Saturday, 11 July 2020


What to recycle

By Stephan Bosman and Jordan Gower

After the front page editorial in The Informer of 1 August about the recycling crisis at SMART Environmental’s recycling plant in Kopu, we’ve tried to obtain more clarity on what is acceptable recycling and what should, for the moment at least, rather go into general waste, destined for landfill.


There seems to be a lot of confusion about the types of plastic that can be recycled.

SMART Environmental, the waste management company contracted by Thames Coromandel District Company to collect and dispose of recycling on the Coromandel Peninsula, has at the moment great difficulty getting rid of plastics numbered three to seven. Plastics numbered one and two - polyethylene (PET) and high-density polyethylene (HDPE) - are still in demand.

Waste management companies and local councils around New Zealand are in the same situation as SMART Environmental. “Recycling in New Zealand and worldwide is currently in a crisis following China, [the world’s biggest recycling purchaser], shutting its doors to [the majority of recycled plastics],” says Layne Sefton, a SMART Environmental regional manager.

However, Ron Tuiavii, Thames-Coromandel District Council’s solid waste contract manager, says plastics one to seven are still being collected at the kerbside for recycling. “Given the changes in the international plastics recycling market, we may have to look at some point at making some changes to what can be recycled and what not. If any changes are to be made, we will clearly communicate those with all the Coromandel Peninsula's ratepayers and residents."

We’ve asked Grahame Christian, the SMART Environmental managing director, to comment on the current disconnect between TCDC and SMART Environmental with regard to the types of plastics that consumers should recycle. We haven’t heard from him.

From the perspective of a consumer, the recycling of plastics one and two are encouraged. This includes soft drink, mineral water, fruit juice and cooking oil bottles, as well as laundry detergent, bleach, liquid soap, shampoo bottles and “regular” milk bottles. All other plastics, including light-proof milk bottles and milk bottle caps, will most probably find their way to landfill, either from consumers directly (via the blue TCDC plastic rubbish bags or the new red Coastal Bins wheelie bins) or through the SMART Environmental recycling plant in Kopu. According to Layne Sefton, light proof milk bottles are deemed to be a mixed plastic (number seven) because of their black interior lining.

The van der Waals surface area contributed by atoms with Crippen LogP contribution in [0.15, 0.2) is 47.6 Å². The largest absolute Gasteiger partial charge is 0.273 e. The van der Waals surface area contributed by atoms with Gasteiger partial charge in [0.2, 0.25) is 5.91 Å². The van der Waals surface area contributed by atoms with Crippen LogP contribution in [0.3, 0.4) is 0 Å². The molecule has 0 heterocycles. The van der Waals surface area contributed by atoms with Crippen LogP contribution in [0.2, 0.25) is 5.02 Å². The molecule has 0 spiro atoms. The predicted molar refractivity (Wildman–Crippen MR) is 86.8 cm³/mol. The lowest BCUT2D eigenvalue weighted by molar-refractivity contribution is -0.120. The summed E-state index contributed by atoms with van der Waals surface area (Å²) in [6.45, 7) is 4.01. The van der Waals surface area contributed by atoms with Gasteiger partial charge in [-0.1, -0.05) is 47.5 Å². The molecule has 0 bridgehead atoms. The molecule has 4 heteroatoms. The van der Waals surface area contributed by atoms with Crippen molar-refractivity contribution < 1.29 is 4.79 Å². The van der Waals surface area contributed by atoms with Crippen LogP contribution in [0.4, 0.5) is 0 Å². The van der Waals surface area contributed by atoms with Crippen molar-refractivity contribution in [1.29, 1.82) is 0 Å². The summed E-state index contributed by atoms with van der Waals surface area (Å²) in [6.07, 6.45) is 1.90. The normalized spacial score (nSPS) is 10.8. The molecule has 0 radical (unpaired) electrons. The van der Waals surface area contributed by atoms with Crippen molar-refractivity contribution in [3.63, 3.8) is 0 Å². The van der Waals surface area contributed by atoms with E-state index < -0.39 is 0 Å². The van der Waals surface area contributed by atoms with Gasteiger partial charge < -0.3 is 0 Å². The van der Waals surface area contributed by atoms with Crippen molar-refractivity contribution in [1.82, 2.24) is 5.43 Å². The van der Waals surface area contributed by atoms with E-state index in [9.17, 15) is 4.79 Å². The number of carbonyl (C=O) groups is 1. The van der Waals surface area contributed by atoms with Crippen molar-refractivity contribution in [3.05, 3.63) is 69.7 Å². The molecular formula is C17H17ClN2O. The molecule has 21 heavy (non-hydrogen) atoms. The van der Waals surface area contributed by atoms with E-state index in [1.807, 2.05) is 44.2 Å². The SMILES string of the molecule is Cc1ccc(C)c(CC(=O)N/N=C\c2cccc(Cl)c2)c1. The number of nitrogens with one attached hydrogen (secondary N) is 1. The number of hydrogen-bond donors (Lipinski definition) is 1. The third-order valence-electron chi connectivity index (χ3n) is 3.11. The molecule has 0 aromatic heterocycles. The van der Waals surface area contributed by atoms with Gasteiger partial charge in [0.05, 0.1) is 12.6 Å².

Uncontaminated paper and cardboard can be recycled. Used tissues and toilet paper are considered “contaminated,” as are oily pizza boxes. Newspapers, banana boxes and soap boxes are all examples of uncontaminated fibre materials that are suitable for the recycle bin. Paper and cardboard lined with plastic (e.g. takeaway containers with a “waxy” inside) aren’t recyclable. 


Aluminium, including soft drink and tinned food cans and clean tin foil, is the most commonly recycled material on a per ton basis. It’s more environmentally friendly than most other recycling materials as it takes less energy to recycle than manufacturing it in the first place.


Glass recycling should be kept separate from other recycling. It has less of an environmental impact than most other recycling materials when initially produced.

SMART Environmental was spotted the past few weeks mixing glass recycling with general waste kerbside in Whitianga. We’ve also asked Grahame Christian if there was a reason for that happening, also without reply. Ron Tuiavii told us that TCDC was aware of some of the instances where that has happened and they have raised the issue with SMART Environmental.


Remember to give your recycling a quick scrub, remove the labels, and, as most plastic lids fall into plastics three to seven, remove the lids and put them in your general waste or separately in your recycling bin (if you choose to continue to recycle plastics three to seven).

Also, be aware of your purchases. Think about the amount of plastic coming in and out of your household each week. If you have the option of purchasing aluminium or glass over plastic, always choose aluminium or glass. And always remember to take your own sustainable shopping bags to the supermarket.


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Do you plan to “Support local/Buy Local” wherever possible during the Covid-19 recovery period, even if it means paying somewhat more for items you could have purchased online from outside the wider Mercury Bay area?

The Mercury Bay Informer is a highly popular community newspaper, based in Whitianga. The paper is distributed throughout the Coromandel Peninsula, coast to coast from Thames to north of Colville.